Stop Your Sniffling: Allergy Advice

Don't let itchy eyes and a sneeze-machine nose ruin your hike. Here's our guide to keeping allergies at bay.

Heading out the door? Read this article on the new Outside+ app available now on iOS devices for members! Download the app.

Donna Griffiths made allergy history when she was 12 years old. Starting in 1981, the British girl sneezed every few minutes for 977 consecutive days. Doctors estimate Griffiths ah-chooed 1 million times the first year; she eventually slowed to a sneeze every 5 minutes.

Fortunately for most of us, battling allergies is a mercifully short springtime affair. Still, there are few things as frustrating as finally getting on the trail only to have your vistas blurred by watery eyes and the smell of evergreens lost in your sniffles. And there’s plenty of it going around: Researchers at the American Academy of Allergies, Asthma, and Immunology estimate that allergic rhinitis, or hay fever, affects at least 36 million Americans each year. But don’t despair. Doctors agree there’s no reason seasonal allergies should keep you from enjoying your favorite backcountry haunts. With the right mix of preparation, knowledge of when plants pollinate, and treatment options, you’ll be able to stop and smell the grasses without giving Griffiths a run for her record.

“The first thing you should do is find out what you’re allergic to,” advises Adela Taylor, M.D., a physician at the North Carolina-based Mountain Allergy Clinic. Although culprits differ regionally, the most common backcountry allergens include mold spores and pollens from grasses, ragweed, and trees, especially birch and oak. Contrary to popular belief, wildflowers probably won’t make you sneeze. Their pollen is too sticky and heavy, says Dr. Taylor, to float up your nose.

If you’re not sure what’s causing your reaction, a simple skin test by your doctor can pinpoint it. “Then you can determine what time of year you should or shouldn’t go camping,” Dr. Taylor says. Use this timeline as a rough guide.

> In the Lower 48, grasses start to pollinate in May and June, but can continue through the summer at higher elevations.

> Sagebrush, ragweed, and tumbleweed pollinate in the fall.

> Trees release billions of pollen cells in early spring, often before leaves appear.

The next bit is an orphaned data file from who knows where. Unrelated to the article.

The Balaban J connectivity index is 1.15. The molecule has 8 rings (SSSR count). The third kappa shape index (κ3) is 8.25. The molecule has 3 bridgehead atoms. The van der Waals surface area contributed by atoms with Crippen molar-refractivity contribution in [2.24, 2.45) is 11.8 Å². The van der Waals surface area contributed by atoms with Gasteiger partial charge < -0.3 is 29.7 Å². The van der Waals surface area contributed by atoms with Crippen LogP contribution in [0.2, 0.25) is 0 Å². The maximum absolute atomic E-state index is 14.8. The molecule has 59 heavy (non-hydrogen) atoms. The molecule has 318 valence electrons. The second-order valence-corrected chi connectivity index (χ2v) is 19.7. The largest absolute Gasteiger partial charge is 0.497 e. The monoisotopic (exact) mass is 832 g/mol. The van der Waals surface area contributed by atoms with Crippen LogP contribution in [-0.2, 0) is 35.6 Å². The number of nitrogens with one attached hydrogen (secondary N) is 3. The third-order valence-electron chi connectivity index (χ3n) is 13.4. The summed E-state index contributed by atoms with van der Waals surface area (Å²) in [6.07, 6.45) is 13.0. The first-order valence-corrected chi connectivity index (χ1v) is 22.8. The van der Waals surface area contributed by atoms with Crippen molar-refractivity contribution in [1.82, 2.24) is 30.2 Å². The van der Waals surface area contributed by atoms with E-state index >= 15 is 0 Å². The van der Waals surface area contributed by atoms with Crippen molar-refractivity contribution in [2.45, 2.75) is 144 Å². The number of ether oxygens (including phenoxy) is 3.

> Molds can release spores for much of the year if their habitat remains moist.

Short of searching the trail for pollen, specific grasses, or those wispy feathers from pollinating cottonwood trees, there’s not much you can do to assess allergen levels on your chosen route. You can check daily pollen counts at the National Pollen Network (, but “your eyes and nose will probably tell you first,” says

Dr. Taylor.

If you get caught hiking in the wrong season, try one of these trail-proven tricks to mitigate your allergy symptoms.

> Time hikes for mornings, when plant pollens are heavy with dew.

> Sit tight when the wind blows. “Breezy days are going to be worse,” says Richard Honsinger, Ph.D., a clinical professor at the University of New Mexico, “because pollens can drift in the wind for hundreds of miles.”

> Pick trails and tent sites above treeline. You’ll find the fewest irritants on rocky terrain.

> Find a lake and pitch camp on the downwind side. The water may collect allergens as the wind blows them across, says Kim Spence, M.D., a family physician and backpacker based in Carbondale, CO.

> Avoid the irritants completely. If you’re allergic to juniper, head east into forests of oak and elm. Does hickory make you sneeze? Hike in Washington’s Olympic National Park.

> Load up on antihistamines. Nondrowsy drugs such as Allegra, Claritin (available over-the-counter this spring), and even the asthma medication Singulair can work wonders in stopping allergy symptoms. Ask your doctor.

> Try saltwater. Caught in the woods without your meds? Flushing your eyes and nose with saline removes the allergens and can dramatically improve your symptoms, says Dr. Spence.